Media World Turns to Agencies for Leaders

The transition from analog to digital has been messy for media companies, particularly since many media company CEOs are not digital natives. That can mean going outside to find new blood. In the past year, three major media companies — Time Inc., The Weather Channel and now Newsweek/Daily Beast — have cherry-picked ad agency execs as CEOs.

Laura Lang, CEO of Time Inc. and a former CEO of Digitas, was hired in November of last year. David Kenny, CEO of the Weather Channel, also a former CEO of Digitas, as well as a co-founder of Vivaki, went to TWC in January of this year. And this week, Baba Shetty, chief strategy officer at Hill Holliday, was introduced as the new CEO of NewsBeast.

While going from the buy-side to the sell-side is not unknown, what makes these moves interesting is that these three companies are not what one would consider new media companies. Bringing in agency leaders with experience in the digital world can be beneficial to traditional media companies, as they know the landscape, the players and maybe most important, how the relationship between brand, agency and publisher works.

In a recent Bloomberg interview, Lang portrays an executive trying to rid the company of its siloed past and usher in a new area that will “give customers the ability to advertise across all 21 of Time Inc.’s magazines, both on the Web and in print.” This strategy speaks to Lang’s Digitas background, particularly at a time where the company’s ad sales are down 6 percent over the last year and subscription revenue is down 7 percent. Lang’s bet is that by boosting a digital package across its outlets, ad revenue will increase. Perhaps her biggest challenge, as Bloomberg noted, is training Time Inc.’s sales staff to focus on selling digital ads.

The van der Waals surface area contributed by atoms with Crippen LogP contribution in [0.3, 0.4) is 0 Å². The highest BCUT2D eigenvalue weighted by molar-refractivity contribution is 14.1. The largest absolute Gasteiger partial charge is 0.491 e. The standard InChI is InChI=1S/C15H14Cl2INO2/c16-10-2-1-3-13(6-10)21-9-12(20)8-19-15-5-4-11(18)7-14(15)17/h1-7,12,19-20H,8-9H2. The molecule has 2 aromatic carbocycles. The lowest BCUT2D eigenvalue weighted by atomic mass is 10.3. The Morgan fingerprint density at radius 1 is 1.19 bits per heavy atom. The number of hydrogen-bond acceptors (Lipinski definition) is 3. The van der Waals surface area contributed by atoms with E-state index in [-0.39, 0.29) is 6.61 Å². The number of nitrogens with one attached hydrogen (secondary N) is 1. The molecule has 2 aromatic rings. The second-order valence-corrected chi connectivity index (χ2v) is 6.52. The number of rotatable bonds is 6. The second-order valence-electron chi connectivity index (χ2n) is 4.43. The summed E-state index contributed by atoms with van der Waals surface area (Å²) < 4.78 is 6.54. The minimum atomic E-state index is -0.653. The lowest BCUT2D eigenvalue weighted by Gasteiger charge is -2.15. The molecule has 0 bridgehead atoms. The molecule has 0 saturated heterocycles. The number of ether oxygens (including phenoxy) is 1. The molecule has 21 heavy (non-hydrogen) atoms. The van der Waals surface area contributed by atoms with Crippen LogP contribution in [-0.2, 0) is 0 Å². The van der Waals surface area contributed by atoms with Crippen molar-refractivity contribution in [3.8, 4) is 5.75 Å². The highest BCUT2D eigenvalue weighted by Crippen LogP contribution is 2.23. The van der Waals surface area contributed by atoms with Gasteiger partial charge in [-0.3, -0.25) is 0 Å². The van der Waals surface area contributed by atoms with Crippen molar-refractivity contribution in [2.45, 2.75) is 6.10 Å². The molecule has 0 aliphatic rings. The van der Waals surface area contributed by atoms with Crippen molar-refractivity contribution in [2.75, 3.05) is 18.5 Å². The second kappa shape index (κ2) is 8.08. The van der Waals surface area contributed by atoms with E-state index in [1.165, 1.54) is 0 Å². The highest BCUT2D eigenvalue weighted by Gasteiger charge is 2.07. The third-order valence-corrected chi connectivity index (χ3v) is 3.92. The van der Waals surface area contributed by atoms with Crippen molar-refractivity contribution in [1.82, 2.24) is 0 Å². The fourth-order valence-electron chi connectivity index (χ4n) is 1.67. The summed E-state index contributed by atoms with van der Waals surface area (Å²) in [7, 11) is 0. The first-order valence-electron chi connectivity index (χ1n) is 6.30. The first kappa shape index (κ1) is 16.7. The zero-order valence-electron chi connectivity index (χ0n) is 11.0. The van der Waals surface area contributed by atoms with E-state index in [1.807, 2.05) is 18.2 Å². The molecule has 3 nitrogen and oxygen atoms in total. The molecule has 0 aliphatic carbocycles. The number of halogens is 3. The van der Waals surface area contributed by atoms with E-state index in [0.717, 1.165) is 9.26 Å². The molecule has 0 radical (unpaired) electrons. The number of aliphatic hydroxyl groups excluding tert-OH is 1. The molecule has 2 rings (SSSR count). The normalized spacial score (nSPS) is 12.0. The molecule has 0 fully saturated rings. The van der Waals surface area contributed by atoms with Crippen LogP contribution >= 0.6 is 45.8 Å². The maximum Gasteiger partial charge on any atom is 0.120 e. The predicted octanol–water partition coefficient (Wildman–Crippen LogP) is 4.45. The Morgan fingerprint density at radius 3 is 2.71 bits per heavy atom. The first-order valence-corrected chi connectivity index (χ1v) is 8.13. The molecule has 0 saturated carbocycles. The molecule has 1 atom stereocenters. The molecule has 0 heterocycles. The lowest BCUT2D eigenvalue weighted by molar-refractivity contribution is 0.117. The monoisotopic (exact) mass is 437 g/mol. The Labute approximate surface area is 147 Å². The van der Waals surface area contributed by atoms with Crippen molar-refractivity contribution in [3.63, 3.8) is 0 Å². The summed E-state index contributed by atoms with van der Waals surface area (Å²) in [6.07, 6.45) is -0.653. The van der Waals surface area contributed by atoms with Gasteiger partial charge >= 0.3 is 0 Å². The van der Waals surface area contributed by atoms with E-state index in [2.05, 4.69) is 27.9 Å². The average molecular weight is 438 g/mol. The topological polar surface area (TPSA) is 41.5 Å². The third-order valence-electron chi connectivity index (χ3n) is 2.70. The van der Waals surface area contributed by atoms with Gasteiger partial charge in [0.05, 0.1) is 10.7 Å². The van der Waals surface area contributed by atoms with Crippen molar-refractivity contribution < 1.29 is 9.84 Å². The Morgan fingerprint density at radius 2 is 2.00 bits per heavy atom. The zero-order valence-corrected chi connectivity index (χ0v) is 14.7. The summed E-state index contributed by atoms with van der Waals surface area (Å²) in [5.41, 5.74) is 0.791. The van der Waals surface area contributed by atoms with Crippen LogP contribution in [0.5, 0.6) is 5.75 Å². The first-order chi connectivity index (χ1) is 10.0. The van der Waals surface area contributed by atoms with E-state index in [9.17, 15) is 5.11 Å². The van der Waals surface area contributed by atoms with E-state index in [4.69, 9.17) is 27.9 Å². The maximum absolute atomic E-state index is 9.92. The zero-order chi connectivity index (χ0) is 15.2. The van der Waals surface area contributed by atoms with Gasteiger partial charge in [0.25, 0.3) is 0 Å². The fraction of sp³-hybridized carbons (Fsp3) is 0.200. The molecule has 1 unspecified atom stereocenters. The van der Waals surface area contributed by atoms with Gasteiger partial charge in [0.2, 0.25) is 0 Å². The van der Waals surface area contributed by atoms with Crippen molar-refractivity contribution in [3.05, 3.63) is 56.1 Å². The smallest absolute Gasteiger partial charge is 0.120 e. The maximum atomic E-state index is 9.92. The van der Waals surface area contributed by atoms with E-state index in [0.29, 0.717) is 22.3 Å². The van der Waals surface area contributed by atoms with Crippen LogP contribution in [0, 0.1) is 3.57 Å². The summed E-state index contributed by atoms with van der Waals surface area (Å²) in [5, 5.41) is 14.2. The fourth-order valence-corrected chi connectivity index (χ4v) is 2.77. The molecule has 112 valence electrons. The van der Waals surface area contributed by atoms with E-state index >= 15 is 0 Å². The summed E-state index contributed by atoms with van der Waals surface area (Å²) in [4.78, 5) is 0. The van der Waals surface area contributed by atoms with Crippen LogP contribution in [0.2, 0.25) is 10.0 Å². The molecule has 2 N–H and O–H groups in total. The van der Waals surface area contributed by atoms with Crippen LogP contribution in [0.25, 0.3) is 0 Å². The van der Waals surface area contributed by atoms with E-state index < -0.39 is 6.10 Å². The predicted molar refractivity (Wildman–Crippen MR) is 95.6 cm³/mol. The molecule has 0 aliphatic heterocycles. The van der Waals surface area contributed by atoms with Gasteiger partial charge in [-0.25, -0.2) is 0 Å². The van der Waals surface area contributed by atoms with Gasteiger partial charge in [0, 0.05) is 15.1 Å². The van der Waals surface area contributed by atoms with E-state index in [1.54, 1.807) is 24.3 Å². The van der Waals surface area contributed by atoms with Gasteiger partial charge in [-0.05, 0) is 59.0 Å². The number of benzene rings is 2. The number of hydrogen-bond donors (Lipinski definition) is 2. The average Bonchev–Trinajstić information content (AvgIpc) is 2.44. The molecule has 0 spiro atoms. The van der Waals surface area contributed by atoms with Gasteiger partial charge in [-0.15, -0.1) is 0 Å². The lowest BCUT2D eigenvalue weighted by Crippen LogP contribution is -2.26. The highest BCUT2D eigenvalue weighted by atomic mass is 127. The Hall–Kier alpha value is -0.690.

Kenny, likewise, has set a strategic course for TWC that is digitally focused. But unlike Lang, he’s betting on mobile. Kenny told Digiday in April that mobile is the company’s “focal point,” highlighting its recent partnership with Nokia and his belief that connected TV will be big, where “a part of the way to get video and TV distribution is to build off the mobile app infrastructure and connect to TVs.”

Shetty’s challenge is rooted in the company’s print property, Newsweek. Replacing Stephen Colvin, Shetty must establish what many believe to be on the horizon for NewsBeast: a digital-only format. Shetty’s background in brand building should serve NewsBeast well as the company moves digital to the forefront. Taking cues from Lang can also help Shetty, particularly transitioning a print-only sales team to a digitally focused one.

Will this trend continue with other traditional media companies? That’s a big question. But as the media world continues to shift, particularly with an emphasis on mobile, media companies will need to have people in place who can both manage a large staff and work in a digital-first world.

More in Media

Meta AI rolls out several enhancements across apps and websites with its newest Llama 3

Meta AI, which first debuted in September, also got a number of updates including ways to search for real-time information through integrations with Google and Bing.

Walmart rolls out a self-serve, supplier-driven insights connector

The retail giant paired its insights unit Luminate with Walmart Connect to help suppliers optimize for customer consumption, just in time for the holidays, explained the company’s CRO Seth Dallaire.

Research Briefing: BuzzFeed pivots business to AI media and tech as publishers increase use of AI

In this week’s Digiday+ Research Briefing, we examine BuzzFeed’s plans to pivot the business to an AI-driven tech and media company, how marketers’ use of X and ad spending has dropped dramatically, and how agency executives are fed up with Meta’s ad platform bugs and overcharges, as seen in recent data from Digiday+ Research.